When people become journalists, they don’t write about everything under the sun, they usually develop a “beat,” meaning they write about a specific topic that they are uniquely qualified to write about. This is their “beat.” Then, when magazines need someone to write about coffee or hip-hop or the Bronx, they will look for writers who have expertise on those subjects.

 In this unit, you will find your own specific beat, a subject where you can showcase your unique experience and knowledge. You will write a feature article (an in-depth article of 1400-1600 words) for a magazine or newspaper) that narrows in on some specific aspect of this subject. THIS NEEDS HELP

How does a person find their beat? There isn’t only one answer. Your beat is something you either know a lot about or you have a lot of connections to (meaning you could get good interviews.) For example, if you are a skateboarder, your beat might be the skate community. You could write stories for skate magazines, but you could also write stories explaining skateboarding for an audience of non-skateboarders.  Your beat doesn’t have to be a community you are a part of, though. It can also be something you know a lot about. You might read a lot of history books– and your beat might be putting current events in an historical perspective.  We will work together as a class to find YOUR beat.  This will be fun for you to write, and engaging for your readers to read.

Your beat is a subject that fits you, something that makes you shine. But your feature article also needs a specific subject that will be interesting to your audience. That is to say, every beat, has a million stories in it! There are people whose whole career is writing articles about coffee (What’s the best coffee shop in Brooklyn? Queens? What’s the best way to make coffee at home? And on and on) And there are those, of course, who make a whole career writing about music– each new album and new trend. Once you have found your beat, you’ll need to figure out HOW SHOULD WE PHRASE THIS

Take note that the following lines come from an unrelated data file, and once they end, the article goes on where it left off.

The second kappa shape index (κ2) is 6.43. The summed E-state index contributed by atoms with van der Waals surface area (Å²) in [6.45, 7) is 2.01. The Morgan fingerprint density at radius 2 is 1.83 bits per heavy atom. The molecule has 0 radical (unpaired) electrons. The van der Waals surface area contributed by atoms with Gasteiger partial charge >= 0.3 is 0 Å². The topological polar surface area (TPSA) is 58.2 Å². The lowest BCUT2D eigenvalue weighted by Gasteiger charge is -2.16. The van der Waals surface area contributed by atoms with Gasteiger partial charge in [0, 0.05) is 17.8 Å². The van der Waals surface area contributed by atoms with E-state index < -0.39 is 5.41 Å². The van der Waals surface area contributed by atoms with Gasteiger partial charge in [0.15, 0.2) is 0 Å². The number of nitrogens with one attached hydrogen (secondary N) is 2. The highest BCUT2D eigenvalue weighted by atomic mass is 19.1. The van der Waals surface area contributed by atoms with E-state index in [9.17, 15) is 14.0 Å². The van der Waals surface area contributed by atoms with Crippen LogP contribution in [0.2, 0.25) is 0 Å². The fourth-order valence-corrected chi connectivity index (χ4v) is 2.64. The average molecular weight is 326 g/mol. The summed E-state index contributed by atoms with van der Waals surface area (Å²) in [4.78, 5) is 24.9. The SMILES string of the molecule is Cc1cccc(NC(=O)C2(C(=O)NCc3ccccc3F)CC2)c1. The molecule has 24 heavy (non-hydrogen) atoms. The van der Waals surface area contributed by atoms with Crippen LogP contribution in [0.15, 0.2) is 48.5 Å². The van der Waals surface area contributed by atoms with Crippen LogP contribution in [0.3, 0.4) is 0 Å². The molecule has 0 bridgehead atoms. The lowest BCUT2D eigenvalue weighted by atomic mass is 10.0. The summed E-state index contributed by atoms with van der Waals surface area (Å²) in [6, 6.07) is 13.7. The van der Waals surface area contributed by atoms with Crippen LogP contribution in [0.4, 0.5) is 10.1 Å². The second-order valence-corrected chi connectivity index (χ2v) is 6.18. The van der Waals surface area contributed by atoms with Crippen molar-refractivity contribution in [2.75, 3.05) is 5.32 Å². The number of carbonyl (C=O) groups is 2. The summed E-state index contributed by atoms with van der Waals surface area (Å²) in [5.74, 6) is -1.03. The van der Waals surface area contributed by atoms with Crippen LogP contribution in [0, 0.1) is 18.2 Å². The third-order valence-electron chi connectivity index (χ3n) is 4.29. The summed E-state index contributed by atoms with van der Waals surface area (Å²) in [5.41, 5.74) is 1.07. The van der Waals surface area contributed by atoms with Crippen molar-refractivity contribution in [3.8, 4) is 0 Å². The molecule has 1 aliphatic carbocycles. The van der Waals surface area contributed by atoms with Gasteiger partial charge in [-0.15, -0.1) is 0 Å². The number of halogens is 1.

It is a strange fact that sometimes the more specific we get, the more interesting stories are! For instance: a student once came to us saying he wanted to write about his recent diagnosis with something called “middle insomnia,” but felt nobody else might be interested, since it was so specific to him. The whole class disagreed: we wanted to know what “middle insomnia” meant! His personal diagnosis was also a great way into an article into sleep health: something of interest to almost every audience.

Grading Criteria

  • Audience Awareness. Who are you trying to reach with this article? Are you using the right diction, publication, sources and arguments to reach this audience? 
  • Completion and use of research.  Did you dig deep in your research and find relevant and credible sources? Does your research reflect a thorough understanding of the problem you are trying to impact? How were you able to integrate this research into your own article and argument? 
  • Organization and analysis: Is the piece well-organized, with clear, thought-out points that are backed up by information and explanation?
  • Is it convincing? The goal was to convince your audience to begin making a particular change to benefit your community.  Does your article convince them to do so?
  • Sentence-level: Can your reader understand what you are saying without distraction? Is the writing enjoyable to read?
  • At least 1400 Words